As I all but predicted, the particular issues I was having with my website left the customer service representative at Wix befuddled. After hours on the phone, she could not figure out how to be of help to me. She promised to escalate my problem to a higher division within the company and assured me they would call back soon with a solution. No surprise, ten days passed with no return phone call.
That left Garin or me to figure it out, which left only Garin, for obvious reasons. However, Garin is busy with school these days, both on the weekdays and weekends, so I hesitated to bother him with my technological problems. Nonetheless out of desperation, I finally mentioned the futile conversation I had had with Wix to him, to which he replied, "No problem Mommy, I can fix that. I’ll just make a copy of the home page, move that to the current blog page (less the recent posts that appear on the home page), and then change the current blog page into the new home page." What? I had no idea what he was talking about. Not only was I utterly confused, but also scared in that irrational way that technical idiots get when they don’t understand what's going on and think that their entire project (or in this case website, including two years of blog posts) is just going to disappear into thin air, never to be seen again.
Of course, that’s not the way this story ends. Rather, Garin worked his coding magic this weekend and was able to completely fix the rather complicated problems with my website. While he was working he asked me if I wanted to take the opportunity to make a few design changes, which of course I jumped at the chance to do. As I watched him work, I was in complete awe. His ability to maneuver his way around the website and work on complicated coding with such ease and expertise was mind-boggling to me. It’s been over two years since we created the website, so I would have thought he might be a bit rusty, but that was hardly the case. He recalled exactly how he had set things up to begin with (at the ripe old age of 11), and was able to determine with such confidence what changes needed to be made to remedy the problems.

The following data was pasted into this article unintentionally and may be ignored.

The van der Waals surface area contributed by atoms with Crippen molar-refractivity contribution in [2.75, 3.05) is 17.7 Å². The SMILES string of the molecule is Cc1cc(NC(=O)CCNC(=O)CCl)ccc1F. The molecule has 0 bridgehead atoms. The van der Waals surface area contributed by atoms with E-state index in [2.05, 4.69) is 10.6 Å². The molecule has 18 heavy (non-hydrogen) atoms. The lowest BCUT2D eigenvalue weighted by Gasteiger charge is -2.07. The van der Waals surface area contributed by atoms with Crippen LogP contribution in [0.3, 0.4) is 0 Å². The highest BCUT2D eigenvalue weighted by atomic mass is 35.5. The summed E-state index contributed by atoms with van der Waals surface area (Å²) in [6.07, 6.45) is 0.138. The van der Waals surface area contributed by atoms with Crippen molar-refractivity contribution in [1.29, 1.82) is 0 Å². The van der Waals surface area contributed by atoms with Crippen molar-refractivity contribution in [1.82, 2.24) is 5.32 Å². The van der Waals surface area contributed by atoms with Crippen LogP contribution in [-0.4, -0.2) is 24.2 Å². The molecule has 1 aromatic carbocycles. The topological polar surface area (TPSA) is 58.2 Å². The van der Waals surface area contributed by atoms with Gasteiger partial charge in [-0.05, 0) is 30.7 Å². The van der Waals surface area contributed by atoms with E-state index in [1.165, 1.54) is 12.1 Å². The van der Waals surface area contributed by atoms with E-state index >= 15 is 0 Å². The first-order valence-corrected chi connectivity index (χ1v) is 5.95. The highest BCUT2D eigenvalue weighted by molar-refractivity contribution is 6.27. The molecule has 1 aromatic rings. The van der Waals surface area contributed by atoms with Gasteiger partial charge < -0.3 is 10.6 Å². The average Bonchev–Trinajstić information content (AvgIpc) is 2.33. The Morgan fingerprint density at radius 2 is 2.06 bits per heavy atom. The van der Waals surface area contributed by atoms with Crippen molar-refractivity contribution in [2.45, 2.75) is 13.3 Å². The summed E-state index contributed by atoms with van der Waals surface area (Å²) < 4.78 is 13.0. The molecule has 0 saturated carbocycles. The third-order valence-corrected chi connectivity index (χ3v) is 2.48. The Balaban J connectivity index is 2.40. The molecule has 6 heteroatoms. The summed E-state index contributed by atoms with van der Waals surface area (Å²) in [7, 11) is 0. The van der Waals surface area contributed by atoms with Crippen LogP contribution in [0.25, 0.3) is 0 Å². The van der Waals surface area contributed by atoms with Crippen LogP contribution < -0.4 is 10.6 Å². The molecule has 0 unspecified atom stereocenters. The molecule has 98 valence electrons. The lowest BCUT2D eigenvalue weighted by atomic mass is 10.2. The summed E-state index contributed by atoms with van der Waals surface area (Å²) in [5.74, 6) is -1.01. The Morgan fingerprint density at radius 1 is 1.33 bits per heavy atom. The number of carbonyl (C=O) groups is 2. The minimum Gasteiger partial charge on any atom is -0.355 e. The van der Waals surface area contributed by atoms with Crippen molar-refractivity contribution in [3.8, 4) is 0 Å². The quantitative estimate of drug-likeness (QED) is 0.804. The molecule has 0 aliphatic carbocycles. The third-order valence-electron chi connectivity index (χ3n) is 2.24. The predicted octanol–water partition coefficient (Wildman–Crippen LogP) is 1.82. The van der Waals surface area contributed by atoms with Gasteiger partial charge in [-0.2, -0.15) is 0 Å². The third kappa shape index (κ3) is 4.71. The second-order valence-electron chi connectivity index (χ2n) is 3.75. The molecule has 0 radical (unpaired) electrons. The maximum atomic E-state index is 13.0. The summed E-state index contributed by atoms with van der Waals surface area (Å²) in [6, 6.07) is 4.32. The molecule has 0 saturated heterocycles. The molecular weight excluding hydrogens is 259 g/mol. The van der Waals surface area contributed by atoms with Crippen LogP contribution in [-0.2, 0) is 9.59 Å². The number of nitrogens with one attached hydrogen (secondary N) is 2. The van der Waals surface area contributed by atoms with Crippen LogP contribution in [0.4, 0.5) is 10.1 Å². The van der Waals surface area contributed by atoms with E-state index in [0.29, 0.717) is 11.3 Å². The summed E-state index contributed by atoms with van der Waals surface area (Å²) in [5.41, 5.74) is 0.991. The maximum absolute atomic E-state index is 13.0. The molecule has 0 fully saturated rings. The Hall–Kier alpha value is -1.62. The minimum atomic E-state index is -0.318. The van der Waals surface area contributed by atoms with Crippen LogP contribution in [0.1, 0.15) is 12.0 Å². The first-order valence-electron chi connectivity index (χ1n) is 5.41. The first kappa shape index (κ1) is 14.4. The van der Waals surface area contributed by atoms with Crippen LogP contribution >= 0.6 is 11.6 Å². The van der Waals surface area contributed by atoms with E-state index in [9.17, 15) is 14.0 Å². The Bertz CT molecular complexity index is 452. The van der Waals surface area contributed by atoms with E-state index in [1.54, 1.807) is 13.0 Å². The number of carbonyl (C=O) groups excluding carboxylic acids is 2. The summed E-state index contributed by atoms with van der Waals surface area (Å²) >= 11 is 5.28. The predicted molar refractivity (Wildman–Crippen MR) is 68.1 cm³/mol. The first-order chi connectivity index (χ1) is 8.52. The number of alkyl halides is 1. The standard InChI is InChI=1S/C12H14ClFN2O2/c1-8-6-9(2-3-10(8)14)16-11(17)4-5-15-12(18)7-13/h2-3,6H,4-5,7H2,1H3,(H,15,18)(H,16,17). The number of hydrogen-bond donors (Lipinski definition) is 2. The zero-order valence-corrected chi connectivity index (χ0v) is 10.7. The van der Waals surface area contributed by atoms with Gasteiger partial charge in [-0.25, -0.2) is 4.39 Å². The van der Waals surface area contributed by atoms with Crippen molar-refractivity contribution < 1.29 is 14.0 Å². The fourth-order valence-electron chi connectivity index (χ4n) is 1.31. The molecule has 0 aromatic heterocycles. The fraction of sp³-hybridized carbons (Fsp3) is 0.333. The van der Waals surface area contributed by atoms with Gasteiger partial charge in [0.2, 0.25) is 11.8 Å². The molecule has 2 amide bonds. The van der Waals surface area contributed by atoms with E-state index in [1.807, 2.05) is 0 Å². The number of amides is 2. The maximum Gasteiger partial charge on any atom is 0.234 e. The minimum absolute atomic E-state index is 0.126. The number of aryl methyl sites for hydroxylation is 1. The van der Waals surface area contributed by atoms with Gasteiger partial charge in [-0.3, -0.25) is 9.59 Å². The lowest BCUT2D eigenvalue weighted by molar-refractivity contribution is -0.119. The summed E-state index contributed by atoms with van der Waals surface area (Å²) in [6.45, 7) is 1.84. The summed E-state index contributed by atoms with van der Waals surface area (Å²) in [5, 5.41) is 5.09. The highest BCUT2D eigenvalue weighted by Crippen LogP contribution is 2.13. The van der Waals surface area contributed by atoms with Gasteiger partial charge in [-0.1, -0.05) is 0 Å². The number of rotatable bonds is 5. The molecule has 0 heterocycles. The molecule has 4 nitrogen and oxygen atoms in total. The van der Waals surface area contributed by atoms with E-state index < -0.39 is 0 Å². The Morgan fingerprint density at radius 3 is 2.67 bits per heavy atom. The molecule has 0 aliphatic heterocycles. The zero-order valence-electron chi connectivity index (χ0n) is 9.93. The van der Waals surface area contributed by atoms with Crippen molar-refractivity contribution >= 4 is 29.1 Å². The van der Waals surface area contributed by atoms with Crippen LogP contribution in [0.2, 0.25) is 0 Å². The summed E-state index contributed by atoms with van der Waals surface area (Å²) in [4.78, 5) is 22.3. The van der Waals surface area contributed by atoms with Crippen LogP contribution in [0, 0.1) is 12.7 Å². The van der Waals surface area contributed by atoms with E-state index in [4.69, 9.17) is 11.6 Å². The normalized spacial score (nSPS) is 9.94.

My gratitude to Garin is immeasurable. I could never have fixed those problems without his help. And obviously neither could all the gainfully employed tech nerds at Wix. Sometimes I take his brilliance for granted, forgetting how challenging life would be if he were not in the next room to call on for help. But his intelligence and immense talent at virtually everything he does, come at a cost to him, to me, and to our family. Garin is a highly complex boy. He has an over-the-top intellect but also faces so many of the challenges commonly experienced by gifted children. Life is much more complicated for this select one percent of the population than one might imagine. Garin's daily challenges become our challenges as a family and that's not easy. Yet, when I watch him at his best, breezing through a 500-page book in a day, whizzing through algebra homework as if he's doing perfunctory kindergarten math, or working on complicated coding for a website, I try to remind myself to be more grateful for his prodigious attributes and less focused on his deficits. As frustrating as he can be to live with at times (okay, every day), I don't know how this family would ever manage without him, foibles and all.